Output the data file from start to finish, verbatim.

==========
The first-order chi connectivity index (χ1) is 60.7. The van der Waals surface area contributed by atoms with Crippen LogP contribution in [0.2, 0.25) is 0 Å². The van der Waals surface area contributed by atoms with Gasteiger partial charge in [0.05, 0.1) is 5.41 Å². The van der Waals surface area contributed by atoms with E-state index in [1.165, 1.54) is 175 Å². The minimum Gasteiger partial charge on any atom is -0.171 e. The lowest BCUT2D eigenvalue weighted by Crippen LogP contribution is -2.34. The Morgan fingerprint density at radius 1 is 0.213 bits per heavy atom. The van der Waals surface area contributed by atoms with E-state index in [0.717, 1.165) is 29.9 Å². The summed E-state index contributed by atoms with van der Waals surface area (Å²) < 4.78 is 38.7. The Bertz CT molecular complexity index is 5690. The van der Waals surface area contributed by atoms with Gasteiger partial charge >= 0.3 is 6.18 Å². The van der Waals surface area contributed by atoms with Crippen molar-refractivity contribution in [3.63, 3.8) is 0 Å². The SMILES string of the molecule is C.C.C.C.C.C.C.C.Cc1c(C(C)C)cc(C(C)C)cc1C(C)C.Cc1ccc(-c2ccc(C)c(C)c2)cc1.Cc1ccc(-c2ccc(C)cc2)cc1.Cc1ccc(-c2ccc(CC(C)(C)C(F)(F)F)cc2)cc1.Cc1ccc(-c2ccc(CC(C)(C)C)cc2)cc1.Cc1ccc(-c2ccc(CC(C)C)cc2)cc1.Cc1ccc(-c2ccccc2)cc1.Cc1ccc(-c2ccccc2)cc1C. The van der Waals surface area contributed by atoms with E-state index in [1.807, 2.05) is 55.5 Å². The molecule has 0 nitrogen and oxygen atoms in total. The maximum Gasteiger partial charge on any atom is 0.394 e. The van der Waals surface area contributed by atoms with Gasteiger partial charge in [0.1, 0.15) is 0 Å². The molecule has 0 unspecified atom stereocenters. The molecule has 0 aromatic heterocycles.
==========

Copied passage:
The first-order chi connectivity index (χ1) is 60.7. The van der Waals surface area contributed by atoms with Crippen LogP contribution in [0.2, 0.25) is 0 Å². The van der Waals surface area contributed by atoms with Gasteiger partial charge in [0.05, 0.1) is 5.41 Å². The van der Waals surface area contributed by atoms with E-state index in [1.165, 1.54) is 175 Å². The minimum Gasteiger partial charge on any atom is -0.171 e. The lowest BCUT2D eigenvalue weighted by Crippen LogP contribution is -2.34. The Morgan fingerprint density at radius 1 is 0.213 bits per heavy atom. The van der Waals surface area contributed by atoms with E-state index in [0.717, 1.165) is 29.9 Å². The summed E-state index contributed by atoms with van der Waals surface area (Å²) < 4.78 is 38.7. The Bertz CT molecular complexity index is 5690. The van der Waals surface area contributed by atoms with Gasteiger partial charge >= 0.3 is 6.18 Å². The van der Waals surface area contributed by atoms with Crippen molar-refractivity contribution in [3.63, 3.8) is 0 Å². The SMILES string of the molecule is C.C.C.C.C.C.C.C.Cc1c(C(C)C)cc(C(C)C)cc1C(C)C.Cc1ccc(-c2ccc(C)c(C)c2)cc1.Cc1ccc(-c2ccc(C)cc2)cc1.Cc1ccc(-c2ccc(CC(C)(C)C(F)(F)F)cc2)cc1.Cc1ccc(-c2ccc(CC(C)(C)C)cc2)cc1.Cc1ccc(-c2ccc(CC(C)C)cc2)cc1.Cc1ccc(-c2ccccc2)cc1.Cc1ccc(-c2ccccc2)cc1C. The van der Waals surface area contributed by atoms with E-state index in [1.807, 2.05) is 55.5 Å². The molecule has 0 nitrogen and oxygen atoms in total. The maximum Gasteiger partial charge on any atom is 0.394 e. The van der Waals surface area contributed by atoms with Gasteiger partial charge in [0.1, 0.15) is 0 Å². The molecule has 0 unspecified atom stereocenters. The molecule has 0 aromatic heterocycles.